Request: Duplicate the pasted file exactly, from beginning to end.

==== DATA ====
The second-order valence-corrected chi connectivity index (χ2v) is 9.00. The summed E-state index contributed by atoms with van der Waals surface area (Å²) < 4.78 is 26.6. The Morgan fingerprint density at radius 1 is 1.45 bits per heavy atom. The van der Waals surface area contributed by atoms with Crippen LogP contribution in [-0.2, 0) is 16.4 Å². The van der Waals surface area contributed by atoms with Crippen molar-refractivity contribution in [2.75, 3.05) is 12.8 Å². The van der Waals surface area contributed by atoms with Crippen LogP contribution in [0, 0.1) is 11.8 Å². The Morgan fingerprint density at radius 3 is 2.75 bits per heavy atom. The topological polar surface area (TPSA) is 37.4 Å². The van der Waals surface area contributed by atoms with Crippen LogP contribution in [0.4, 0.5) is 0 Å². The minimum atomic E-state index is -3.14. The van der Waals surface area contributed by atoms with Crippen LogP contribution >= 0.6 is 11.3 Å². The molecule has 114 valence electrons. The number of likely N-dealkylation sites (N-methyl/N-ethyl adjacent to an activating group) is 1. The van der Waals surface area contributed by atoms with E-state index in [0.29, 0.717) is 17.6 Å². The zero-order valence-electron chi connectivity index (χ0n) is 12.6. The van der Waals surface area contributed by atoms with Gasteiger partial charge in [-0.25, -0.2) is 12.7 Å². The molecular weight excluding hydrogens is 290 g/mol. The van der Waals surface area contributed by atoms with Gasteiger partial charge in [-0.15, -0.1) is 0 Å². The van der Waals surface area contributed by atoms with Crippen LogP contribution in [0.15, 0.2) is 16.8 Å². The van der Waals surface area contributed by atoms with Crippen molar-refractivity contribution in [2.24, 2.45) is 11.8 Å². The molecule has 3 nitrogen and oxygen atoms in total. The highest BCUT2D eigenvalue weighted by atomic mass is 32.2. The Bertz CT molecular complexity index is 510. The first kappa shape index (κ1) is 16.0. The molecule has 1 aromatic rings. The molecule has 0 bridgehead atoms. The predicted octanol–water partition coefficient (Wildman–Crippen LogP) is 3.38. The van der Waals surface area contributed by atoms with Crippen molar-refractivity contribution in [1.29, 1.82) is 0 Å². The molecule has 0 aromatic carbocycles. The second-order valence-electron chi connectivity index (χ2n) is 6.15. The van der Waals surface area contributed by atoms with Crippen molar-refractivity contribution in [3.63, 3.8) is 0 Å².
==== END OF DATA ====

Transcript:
The second-order valence-corrected chi connectivity index (χ2v) is 9.00. The summed E-state index contributed by atoms with van der Waals surface area (Å²) < 4.78 is 26.6. The Morgan fingerprint density at radius 1 is 1.45 bits per heavy atom. The van der Waals surface area contributed by atoms with Crippen LogP contribution in [-0.2, 0) is 16.4 Å². The van der Waals surface area contributed by atoms with Crippen molar-refractivity contribution in [2.75, 3.05) is 12.8 Å². The van der Waals surface area contributed by atoms with Crippen LogP contribution in [0, 0.1) is 11.8 Å². The Morgan fingerprint density at radius 3 is 2.75 bits per heavy atom. The topological polar surface area (TPSA) is 37.4 Å². The van der Waals surface area contributed by atoms with Crippen LogP contribution in [0.4, 0.5) is 0 Å². The minimum atomic E-state index is -3.14. The van der Waals surface area contributed by atoms with Crippen LogP contribution >= 0.6 is 11.3 Å². The molecule has 114 valence electrons. The number of likely N-dealkylation sites (N-methyl/N-ethyl adjacent to an activating group) is 1. The van der Waals surface area contributed by atoms with E-state index in [0.29, 0.717) is 17.6 Å². The zero-order valence-electron chi connectivity index (χ0n) is 12.6. The van der Waals surface area contributed by atoms with Gasteiger partial charge in [-0.25, -0.2) is 12.7 Å². The molecular weight excluding hydrogens is 290 g/mol. The van der Waals surface area contributed by atoms with Gasteiger partial charge in [-0.15, -0.1) is 0 Å². The van der Waals surface area contributed by atoms with Crippen LogP contribution in [0.15, 0.2) is 16.8 Å². The van der Waals surface area contributed by atoms with Crippen molar-refractivity contribution in [2.24, 2.45) is 11.8 Å². The molecule has 3 nitrogen and oxygen atoms in total. The highest BCUT2D eigenvalue weighted by atomic mass is 32.2. The Bertz CT molecular complexity index is 510. The first kappa shape index (κ1) is 16.0. The molecule has 1 aromatic rings. The molecule has 0 bridgehead atoms. The predicted octanol–water partition coefficient (Wildman–Crippen LogP) is 3.38. The van der Waals surface area contributed by atoms with Crippen molar-refractivity contribution in [1.29, 1.82) is 0 Å². The molecule has 0 aromatic carbocycles. The second-order valence-electron chi connectivity index (χ2n) is 6.15. The van der Waals surface area contributed by atoms with Crippen molar-refractivity contribution in [3.63, 3.8) is 0 Å².